The Standish Group and others publish scary statistics showing very high failure rates for IT projects – with these at considerable variance with my 50+ years of IT experience. The problem seems to be the definition of “failure” and the definition of “project” with both being far too broad by the scary statistic folks. For a real project, that is one with a careful definition, an engaged sponsor, and a plan and a budget … along with “success” being defined as “the customer liked what he/she got” … my experience suggests a success rate of 60% or above. For some CIOs, I’d guesstimate a success rate of 85% or higher.
If you define as a “project” something without a plan, budget,or sponsor, you will have a Self-Fulfilling-Prophesy of frequent failure. So, my advise to those who read those scary statistics is … to avoid following in those footsteps, don’t step into them at the get-go. Instead, work your tail off at the start … supper careful definition and scope that everyone understands and agrees to, an engaged and highly visible sponsor, a realistically achievable plan and budget, a user+IT team comprised of the best darn folks you can get your hands on. Given these, you will succeed; without these you will fail … and just add to those scary statistics.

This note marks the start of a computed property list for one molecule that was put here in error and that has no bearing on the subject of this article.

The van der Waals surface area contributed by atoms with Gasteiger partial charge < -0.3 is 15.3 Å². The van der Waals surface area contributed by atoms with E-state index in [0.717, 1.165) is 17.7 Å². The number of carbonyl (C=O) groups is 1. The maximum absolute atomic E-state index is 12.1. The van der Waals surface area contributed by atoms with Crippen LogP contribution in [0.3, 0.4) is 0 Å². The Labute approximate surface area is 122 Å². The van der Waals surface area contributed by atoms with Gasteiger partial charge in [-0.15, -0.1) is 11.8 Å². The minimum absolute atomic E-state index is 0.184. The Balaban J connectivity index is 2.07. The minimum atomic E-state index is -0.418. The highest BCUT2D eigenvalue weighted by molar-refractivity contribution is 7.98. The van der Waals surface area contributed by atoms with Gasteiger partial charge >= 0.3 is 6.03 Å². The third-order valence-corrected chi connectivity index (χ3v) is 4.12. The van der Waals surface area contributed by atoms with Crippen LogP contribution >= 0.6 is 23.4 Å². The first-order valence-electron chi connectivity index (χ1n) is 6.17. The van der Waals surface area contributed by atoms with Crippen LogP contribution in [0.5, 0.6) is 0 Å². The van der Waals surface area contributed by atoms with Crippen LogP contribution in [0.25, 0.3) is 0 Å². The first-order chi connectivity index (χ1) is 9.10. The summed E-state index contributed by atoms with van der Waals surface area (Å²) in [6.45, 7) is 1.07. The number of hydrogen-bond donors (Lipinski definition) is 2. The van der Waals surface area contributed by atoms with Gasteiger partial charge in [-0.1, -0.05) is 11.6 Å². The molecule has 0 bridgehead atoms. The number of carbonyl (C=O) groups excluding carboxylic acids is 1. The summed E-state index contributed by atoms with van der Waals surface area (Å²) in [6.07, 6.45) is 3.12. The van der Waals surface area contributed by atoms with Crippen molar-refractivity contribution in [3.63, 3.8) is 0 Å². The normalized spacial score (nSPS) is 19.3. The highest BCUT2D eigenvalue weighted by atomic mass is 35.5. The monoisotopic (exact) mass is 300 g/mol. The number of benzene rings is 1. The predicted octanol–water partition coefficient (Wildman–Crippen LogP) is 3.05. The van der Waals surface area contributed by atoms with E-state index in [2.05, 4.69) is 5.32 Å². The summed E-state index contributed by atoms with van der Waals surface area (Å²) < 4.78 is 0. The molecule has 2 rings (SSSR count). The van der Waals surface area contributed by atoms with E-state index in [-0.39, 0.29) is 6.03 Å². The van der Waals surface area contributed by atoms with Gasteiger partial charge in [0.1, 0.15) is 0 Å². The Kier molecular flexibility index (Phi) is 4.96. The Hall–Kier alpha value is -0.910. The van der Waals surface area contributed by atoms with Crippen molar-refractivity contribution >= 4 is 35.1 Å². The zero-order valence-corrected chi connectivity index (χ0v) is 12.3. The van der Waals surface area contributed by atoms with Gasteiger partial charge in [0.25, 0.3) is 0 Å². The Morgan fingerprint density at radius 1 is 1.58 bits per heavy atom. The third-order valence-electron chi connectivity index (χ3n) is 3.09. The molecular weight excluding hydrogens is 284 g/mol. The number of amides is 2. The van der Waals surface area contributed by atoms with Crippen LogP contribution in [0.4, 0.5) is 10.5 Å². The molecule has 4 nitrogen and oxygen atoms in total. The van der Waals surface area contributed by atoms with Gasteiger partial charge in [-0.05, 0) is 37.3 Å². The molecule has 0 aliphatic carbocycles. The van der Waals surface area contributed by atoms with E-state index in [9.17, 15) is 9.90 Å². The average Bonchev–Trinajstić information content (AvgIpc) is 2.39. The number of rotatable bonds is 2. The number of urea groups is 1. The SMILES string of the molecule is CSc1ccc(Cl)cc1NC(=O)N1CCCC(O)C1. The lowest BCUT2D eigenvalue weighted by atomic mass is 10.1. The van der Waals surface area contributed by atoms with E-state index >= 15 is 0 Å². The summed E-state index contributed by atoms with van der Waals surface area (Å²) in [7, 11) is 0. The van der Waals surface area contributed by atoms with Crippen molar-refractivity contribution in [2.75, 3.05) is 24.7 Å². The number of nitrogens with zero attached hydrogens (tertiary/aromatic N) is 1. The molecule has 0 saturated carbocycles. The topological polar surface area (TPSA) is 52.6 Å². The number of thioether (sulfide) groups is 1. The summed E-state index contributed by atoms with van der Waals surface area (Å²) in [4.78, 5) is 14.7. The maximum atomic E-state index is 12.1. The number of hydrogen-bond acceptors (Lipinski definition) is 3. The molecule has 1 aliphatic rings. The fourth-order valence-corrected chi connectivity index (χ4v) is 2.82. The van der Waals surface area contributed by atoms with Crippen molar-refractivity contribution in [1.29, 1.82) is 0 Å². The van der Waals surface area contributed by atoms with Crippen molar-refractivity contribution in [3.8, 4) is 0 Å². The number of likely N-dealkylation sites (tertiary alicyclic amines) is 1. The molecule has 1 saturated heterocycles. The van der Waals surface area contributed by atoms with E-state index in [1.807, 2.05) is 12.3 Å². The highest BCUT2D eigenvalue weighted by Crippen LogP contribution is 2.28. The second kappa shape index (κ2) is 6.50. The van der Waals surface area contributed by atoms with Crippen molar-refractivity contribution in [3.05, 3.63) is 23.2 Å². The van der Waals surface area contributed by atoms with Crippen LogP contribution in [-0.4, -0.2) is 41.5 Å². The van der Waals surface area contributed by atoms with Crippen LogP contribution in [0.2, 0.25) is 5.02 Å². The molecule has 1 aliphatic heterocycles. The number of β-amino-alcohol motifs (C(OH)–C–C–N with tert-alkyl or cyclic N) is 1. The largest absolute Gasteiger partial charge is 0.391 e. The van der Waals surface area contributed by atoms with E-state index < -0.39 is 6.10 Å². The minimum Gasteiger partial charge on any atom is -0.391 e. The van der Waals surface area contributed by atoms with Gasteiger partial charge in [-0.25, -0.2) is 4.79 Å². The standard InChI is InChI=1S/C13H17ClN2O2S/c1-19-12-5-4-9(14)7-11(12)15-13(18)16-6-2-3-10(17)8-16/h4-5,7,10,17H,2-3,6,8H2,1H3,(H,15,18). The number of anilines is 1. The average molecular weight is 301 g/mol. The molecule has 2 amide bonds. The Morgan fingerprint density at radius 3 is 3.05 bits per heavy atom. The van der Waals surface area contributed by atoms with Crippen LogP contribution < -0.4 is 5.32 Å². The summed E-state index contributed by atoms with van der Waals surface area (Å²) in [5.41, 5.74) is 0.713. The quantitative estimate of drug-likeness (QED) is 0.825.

Yes, I’m cheating. I’ve defined a project with perimeters that insure success. Is that wrong or unfair? Aren’t we all supposed to succeed when we start something? Including as “projects” things that are doomed from the get-go just seems dumb …